Island’s railway worth preserving

One option should be explored: run the railway as a ‘preserved railway,’ using the successful U.K. model.

To the Editor;

The venerable E&N railway is approaching a very important period in its history: whether the railway will continue or not. As politicians hesitantly debate its future, one option should be explored: run the railway as a ‘preserved railway,’ using the successful U.K. model.

Today, in the U.K., there are over 50 standard gauge and over 20 narrow gauge preserved railways in operation, offering scheduled passenger services with many operating all year round. The preserved railways were created by groups of people wanting to retain and operate local and historic railways, many using steam locomotives.

The foundation for an E&N preservation society is already in place, with scores of volunteers already maintaining the rights-of-way from Victoria to Courtenay and Port Alberni.

The preservation society could be the umbrella group to operate and maintain the railway, offering live steam excursions, Via Rail passenger operation, a scheduled freight service and a commuter railway for Greater Victoria.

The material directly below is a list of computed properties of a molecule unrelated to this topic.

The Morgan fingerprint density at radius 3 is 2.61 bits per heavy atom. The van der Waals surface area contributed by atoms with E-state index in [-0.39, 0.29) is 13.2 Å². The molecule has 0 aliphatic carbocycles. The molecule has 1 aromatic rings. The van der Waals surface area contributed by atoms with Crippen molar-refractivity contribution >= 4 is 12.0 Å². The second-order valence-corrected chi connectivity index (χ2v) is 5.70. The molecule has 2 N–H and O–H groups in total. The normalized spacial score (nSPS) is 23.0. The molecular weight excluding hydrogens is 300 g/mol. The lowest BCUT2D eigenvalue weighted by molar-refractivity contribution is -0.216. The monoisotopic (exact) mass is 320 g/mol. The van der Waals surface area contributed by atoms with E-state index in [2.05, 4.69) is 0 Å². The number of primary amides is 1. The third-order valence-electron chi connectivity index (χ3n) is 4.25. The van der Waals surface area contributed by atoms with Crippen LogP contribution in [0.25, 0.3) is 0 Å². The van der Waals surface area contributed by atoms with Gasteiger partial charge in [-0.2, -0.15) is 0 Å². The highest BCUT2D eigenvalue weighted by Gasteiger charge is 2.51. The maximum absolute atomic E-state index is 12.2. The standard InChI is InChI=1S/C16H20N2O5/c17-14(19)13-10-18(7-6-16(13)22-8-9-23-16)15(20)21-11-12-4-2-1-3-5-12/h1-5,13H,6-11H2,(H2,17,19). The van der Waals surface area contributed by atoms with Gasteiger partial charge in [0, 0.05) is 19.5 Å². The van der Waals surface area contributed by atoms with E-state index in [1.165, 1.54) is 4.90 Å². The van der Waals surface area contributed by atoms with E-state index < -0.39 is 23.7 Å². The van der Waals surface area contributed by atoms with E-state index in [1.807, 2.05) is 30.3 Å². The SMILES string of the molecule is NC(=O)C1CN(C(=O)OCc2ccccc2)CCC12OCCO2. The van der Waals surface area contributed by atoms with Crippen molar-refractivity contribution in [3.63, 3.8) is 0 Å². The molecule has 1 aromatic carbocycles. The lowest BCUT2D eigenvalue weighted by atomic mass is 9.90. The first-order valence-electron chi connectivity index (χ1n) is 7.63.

Far fetched? No, as many U.K. preserved railways successfully do the same thing. A preserved railway would not only be an international tourist draw, it would be a magnet for the movie industry, which searches internationally for vintage railway locations.

What is most important is that a preserved railway would be a jobs generator. The financial spin off from a preserved E&N, from jobs to increasing business potential, would be tremendous.

Supporting a preserved E&N railway, would be supporting a continuing and viable economy on Vancouver Island.

Malcolm JohnstonDelta